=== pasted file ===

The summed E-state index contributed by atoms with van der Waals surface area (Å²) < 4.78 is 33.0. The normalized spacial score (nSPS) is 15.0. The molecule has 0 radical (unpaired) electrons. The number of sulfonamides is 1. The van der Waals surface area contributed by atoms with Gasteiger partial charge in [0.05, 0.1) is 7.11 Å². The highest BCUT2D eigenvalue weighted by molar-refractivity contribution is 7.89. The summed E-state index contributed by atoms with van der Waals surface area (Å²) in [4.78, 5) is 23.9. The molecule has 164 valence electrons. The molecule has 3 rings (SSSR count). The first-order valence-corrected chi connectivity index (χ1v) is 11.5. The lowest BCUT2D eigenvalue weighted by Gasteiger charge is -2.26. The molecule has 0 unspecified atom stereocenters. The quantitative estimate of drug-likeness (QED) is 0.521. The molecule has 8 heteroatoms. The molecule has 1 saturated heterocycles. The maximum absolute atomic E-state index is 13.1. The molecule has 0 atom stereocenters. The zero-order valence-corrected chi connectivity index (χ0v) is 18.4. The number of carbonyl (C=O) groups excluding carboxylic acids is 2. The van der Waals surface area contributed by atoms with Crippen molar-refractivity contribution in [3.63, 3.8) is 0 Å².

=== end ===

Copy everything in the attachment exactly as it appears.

The summed E-state index contributed by atoms with van der Waals surface area (Å²) < 4.78 is 33.0. The normalized spacial score (nSPS) is 15.0. The molecule has 0 radical (unpaired) electrons. The number of sulfonamides is 1. The van der Waals surface area contributed by atoms with Gasteiger partial charge in [0.05, 0.1) is 7.11 Å². The highest BCUT2D eigenvalue weighted by molar-refractivity contribution is 7.89. The summed E-state index contributed by atoms with van der Waals surface area (Å²) in [4.78, 5) is 23.9. The molecule has 164 valence electrons. The molecule has 3 rings (SSSR count). The first-order valence-corrected chi connectivity index (χ1v) is 11.5. The lowest BCUT2D eigenvalue weighted by Gasteiger charge is -2.26. The molecule has 0 unspecified atom stereocenters. The quantitative estimate of drug-likeness (QED) is 0.521. The molecule has 8 heteroatoms. The molecule has 1 saturated heterocycles. The maximum absolute atomic E-state index is 13.1. The molecule has 0 atom stereocenters. The zero-order valence-corrected chi connectivity index (χ0v) is 18.4. The number of carbonyl (C=O) groups excluding carboxylic acids is 2. The van der Waals surface area contributed by atoms with Crippen molar-refractivity contribution in [3.63, 3.8) is 0 Å².